If travel and tourism is what you live, breathe and dream about, we’ve got good news around the fast-growing global industry, along with some of the latest trends to stay on top of.
Whether you’re a student or working your way up in the field, a diehard traveler or just sticking your toes in the water, global tourism could be for you — personally, professionally or both.
In the next 12 years, international travelers will increase from 1.3 billion per year to 1.8 billion. Airline passengers will double from 4 billion to 7.8 billion by 2036. And over the next decade, millions more jobs will open up thanks to travel and tourism.*
To help follow this dynamic industry and get an insider’s view on what’s hot, Bryan Lavin '11, assistant professor of Tourism & Hospitality Management at JWU and an expert on sustainable tourism, millennial travelers, the influence of social media and destination marketing, shares his take on the compelling direction of travel and tourism.
The travel industry saw tremendous growth in 2018 and shows no signs of slowing down for the coming year.”
Every year travel becomes more accessible to the masses. As a result, hot destinations seem to pop up, the industry shifts gears to meet new demands, and travelers become more conscious of how they spend their money. The travel industry saw tremendous growth in 2018 and shows no signs of slowing down for the coming year; however, the way people are traveling is changing every day. Here are 6 interesting trends to pay attention to for 2019:
- No Frills, no Problem. Based on the success of smaller, regional carriers that offer a no-frills flight where everything from luggage space to extra legroom can be purchased as an add on, the larger carriers will follow suit for long-haul flights. Travelers will be much more comfortable with traveling light (and paying less) while the airlines can reduce costs as fuel prices rise. It’s a win-win for everyone.
- Join the community, even for a few days. Travelers will continue to look for unique, authentic, and immersive experiences surrounding a way of life within their destination. This year, however, localhood will become more mainstream, meaning travelers are no longer looking to exchange money for experiences. Instead, they want to contribute to the destination’s community and generate a positive impact. These co-created experiences can thrust tourism into the spotlight as an economic change agent.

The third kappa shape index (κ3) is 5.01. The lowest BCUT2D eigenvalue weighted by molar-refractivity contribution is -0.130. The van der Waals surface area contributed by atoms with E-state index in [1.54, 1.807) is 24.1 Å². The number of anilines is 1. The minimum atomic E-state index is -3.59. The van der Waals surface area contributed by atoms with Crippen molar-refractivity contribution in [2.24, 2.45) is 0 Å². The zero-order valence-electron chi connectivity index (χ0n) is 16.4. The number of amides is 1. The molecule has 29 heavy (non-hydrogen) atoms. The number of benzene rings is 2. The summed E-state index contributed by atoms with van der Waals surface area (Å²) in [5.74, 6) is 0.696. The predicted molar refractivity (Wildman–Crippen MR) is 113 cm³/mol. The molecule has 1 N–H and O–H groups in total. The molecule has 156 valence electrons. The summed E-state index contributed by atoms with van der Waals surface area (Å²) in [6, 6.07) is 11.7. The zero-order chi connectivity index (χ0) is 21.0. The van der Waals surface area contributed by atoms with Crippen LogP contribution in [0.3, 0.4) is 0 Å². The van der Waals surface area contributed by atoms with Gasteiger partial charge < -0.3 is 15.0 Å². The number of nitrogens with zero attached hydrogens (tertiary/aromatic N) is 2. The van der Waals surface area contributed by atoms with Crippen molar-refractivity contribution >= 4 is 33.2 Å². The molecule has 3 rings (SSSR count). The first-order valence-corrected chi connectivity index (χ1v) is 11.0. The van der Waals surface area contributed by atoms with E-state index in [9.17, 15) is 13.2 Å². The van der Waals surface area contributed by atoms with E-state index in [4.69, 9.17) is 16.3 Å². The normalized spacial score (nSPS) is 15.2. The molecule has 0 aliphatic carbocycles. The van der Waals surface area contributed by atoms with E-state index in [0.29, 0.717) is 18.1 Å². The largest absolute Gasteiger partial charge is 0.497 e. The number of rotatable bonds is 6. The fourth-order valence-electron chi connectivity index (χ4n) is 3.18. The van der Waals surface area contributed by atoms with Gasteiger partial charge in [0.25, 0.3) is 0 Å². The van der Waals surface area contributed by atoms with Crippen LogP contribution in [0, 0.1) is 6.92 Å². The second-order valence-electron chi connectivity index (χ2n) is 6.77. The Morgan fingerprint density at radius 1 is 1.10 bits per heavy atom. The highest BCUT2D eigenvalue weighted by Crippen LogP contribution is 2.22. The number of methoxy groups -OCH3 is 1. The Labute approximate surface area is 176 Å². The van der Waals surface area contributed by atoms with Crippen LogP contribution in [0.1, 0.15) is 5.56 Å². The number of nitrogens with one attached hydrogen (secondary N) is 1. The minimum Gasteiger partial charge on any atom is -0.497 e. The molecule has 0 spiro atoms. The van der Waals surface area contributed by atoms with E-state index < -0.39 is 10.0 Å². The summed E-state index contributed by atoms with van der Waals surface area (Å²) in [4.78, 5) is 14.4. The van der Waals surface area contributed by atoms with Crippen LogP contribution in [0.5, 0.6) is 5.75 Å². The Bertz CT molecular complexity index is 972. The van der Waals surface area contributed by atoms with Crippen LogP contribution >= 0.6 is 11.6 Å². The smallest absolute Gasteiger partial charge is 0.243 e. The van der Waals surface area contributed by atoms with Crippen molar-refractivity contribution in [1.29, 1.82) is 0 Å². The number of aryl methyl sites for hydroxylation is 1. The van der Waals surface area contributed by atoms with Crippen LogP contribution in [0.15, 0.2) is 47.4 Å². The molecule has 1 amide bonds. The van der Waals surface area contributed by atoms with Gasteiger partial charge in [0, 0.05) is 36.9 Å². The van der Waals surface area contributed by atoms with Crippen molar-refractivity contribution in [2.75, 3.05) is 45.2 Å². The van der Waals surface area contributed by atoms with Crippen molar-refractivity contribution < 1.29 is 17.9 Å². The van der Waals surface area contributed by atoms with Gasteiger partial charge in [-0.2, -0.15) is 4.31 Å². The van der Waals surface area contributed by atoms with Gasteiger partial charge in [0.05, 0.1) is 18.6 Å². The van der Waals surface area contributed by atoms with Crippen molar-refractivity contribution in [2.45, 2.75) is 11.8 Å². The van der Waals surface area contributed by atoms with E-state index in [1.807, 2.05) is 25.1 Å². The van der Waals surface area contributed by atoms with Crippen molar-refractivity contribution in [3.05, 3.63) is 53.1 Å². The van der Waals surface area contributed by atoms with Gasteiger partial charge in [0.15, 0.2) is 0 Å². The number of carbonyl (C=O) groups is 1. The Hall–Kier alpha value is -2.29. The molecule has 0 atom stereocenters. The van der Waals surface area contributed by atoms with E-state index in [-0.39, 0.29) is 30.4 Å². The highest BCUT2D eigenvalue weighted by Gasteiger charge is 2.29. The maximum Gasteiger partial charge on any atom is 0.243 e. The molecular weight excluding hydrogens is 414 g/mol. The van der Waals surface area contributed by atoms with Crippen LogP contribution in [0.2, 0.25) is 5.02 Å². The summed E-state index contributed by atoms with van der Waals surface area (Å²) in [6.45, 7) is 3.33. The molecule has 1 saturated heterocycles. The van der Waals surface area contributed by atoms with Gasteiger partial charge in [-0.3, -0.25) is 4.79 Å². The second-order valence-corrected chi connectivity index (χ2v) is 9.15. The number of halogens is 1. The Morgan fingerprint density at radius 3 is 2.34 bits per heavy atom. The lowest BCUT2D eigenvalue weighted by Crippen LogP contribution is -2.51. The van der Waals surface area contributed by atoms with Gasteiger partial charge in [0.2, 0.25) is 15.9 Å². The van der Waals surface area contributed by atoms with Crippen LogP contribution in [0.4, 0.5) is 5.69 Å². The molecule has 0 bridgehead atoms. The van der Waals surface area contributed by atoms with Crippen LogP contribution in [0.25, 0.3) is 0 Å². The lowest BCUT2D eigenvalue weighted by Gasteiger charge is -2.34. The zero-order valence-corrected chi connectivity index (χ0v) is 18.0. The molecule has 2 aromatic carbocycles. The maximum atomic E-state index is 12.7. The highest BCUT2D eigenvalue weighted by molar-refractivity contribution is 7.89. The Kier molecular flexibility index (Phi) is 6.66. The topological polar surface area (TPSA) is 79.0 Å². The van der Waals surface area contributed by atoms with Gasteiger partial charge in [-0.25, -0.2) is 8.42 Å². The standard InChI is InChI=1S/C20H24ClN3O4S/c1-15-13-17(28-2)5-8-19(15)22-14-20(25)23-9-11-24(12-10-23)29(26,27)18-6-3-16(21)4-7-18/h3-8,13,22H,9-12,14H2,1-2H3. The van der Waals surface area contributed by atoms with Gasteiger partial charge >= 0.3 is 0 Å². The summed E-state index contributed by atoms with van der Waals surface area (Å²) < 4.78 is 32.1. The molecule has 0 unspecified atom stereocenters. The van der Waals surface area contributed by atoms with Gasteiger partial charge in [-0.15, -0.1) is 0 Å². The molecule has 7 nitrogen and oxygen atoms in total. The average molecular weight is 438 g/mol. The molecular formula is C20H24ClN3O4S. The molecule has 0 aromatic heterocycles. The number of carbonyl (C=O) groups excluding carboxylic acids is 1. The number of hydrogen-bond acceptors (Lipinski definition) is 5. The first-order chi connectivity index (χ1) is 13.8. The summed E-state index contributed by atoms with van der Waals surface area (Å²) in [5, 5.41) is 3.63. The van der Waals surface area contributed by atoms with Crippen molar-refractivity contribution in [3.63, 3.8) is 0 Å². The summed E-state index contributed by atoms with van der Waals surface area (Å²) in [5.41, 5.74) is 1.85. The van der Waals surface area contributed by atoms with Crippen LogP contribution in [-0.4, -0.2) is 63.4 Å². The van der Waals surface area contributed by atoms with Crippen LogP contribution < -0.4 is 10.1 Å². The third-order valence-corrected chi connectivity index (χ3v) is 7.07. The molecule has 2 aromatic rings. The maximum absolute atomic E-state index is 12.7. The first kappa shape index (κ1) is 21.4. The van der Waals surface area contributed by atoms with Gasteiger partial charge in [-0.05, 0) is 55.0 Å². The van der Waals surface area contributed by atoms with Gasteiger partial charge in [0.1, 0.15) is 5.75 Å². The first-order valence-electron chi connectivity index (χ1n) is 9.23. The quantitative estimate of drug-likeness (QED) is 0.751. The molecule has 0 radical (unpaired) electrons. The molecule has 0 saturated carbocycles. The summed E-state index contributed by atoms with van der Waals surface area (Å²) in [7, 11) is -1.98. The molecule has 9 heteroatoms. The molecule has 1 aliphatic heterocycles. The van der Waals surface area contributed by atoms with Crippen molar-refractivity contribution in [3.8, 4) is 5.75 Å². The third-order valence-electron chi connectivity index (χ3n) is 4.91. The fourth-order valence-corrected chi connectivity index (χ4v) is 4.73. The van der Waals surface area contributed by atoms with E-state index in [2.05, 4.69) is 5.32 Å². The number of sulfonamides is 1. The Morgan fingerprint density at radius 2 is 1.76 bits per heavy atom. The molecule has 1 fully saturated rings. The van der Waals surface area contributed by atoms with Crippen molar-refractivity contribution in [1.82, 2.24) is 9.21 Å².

- Personal values and travel values align. The bond between the travelers’ personal sustainability values and that of travel companies will form an even greater bond as travelers demand eco-friendly options, question the use of materials like plastic and find ways to offset the environmental impact of their travel.
- Last Call for Adventure. Travelers are starting to look for “last chance” travel opportunities. As an example, as the ice continues to melt in Greenland, demand is on the rise to experience the frozen landscape before climate change fully alters the destination.
- Table for 1? Solo travel will continue to grow in 2019, especially in the female market. As more and more travel companies jump on board this trend, the options will be endless for single travelers to take that trip of a lifetime. The number 1 location for solo travel? Spain, closely followed by India, New Zealand and Italy.
- Goodbye Selfie? As Insta-influence continues to drive personal brand, travelers who are serious about sharing their experience with their social circle are looking for the highest quality photos possible to share on their feeds. While new technology in smartphones is making this pretty easy, imagine hiring a freelance photographer to chronicle your next trip — yup, that’s a thing now!
Safe travels in 2019 and remember, no matter where your adventures take you, try to leave the location better than you found it!
ALL PHOTOS FROM JWU STUDY ABROAD PROGRAMS. TOP TO BOTTOM: SYDNEY, AUSTRALIA, THAILAND AND BELGIUM.
*SOURCES: THE WORLD TRAVEL & TOURISM COUNCIL, UN WORLD TOURISM ORGANIZATION, INTERNATIONAL AIR TRANSPORT ASSOCIATION.